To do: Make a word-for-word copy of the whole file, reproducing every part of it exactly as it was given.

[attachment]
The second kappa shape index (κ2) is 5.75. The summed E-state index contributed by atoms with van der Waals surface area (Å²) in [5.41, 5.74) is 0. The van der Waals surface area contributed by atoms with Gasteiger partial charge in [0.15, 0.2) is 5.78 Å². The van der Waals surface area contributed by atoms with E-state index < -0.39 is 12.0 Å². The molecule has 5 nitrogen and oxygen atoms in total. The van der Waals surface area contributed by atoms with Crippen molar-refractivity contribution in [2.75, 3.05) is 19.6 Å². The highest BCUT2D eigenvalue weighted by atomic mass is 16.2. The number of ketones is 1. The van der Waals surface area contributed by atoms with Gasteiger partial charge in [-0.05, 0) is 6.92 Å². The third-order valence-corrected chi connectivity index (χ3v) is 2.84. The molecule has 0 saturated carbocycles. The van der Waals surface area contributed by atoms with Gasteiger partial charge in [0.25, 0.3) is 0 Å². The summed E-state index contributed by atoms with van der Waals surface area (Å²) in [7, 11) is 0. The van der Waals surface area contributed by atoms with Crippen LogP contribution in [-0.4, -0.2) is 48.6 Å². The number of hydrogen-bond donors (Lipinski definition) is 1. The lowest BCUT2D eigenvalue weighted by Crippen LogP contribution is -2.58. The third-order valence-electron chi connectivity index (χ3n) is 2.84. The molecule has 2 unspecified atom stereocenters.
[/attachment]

The second kappa shape index (κ2) is 5.75. The summed E-state index contributed by atoms with van der Waals surface area (Å²) in [5.41, 5.74) is 0. The van der Waals surface area contributed by atoms with Gasteiger partial charge in [0.15, 0.2) is 5.78 Å². The van der Waals surface area contributed by atoms with E-state index < -0.39 is 12.0 Å². The molecule has 5 nitrogen and oxygen atoms in total. The van der Waals surface area contributed by atoms with Crippen molar-refractivity contribution in [2.75, 3.05) is 19.6 Å². The highest BCUT2D eigenvalue weighted by atomic mass is 16.2. The number of ketones is 1. The van der Waals surface area contributed by atoms with Gasteiger partial charge in [-0.05, 0) is 6.92 Å². The third-order valence-corrected chi connectivity index (χ3v) is 2.84. The molecule has 0 saturated carbocycles. The van der Waals surface area contributed by atoms with Gasteiger partial charge in [0.25, 0.3) is 0 Å². The summed E-state index contributed by atoms with van der Waals surface area (Å²) in [7, 11) is 0. The van der Waals surface area contributed by atoms with Crippen LogP contribution in [-0.4, -0.2) is 48.6 Å². The number of hydrogen-bond donors (Lipinski definition) is 1. The lowest BCUT2D eigenvalue weighted by Crippen LogP contribution is -2.58. The third-order valence-electron chi connectivity index (χ3n) is 2.84. The molecule has 2 unspecified atom stereocenters.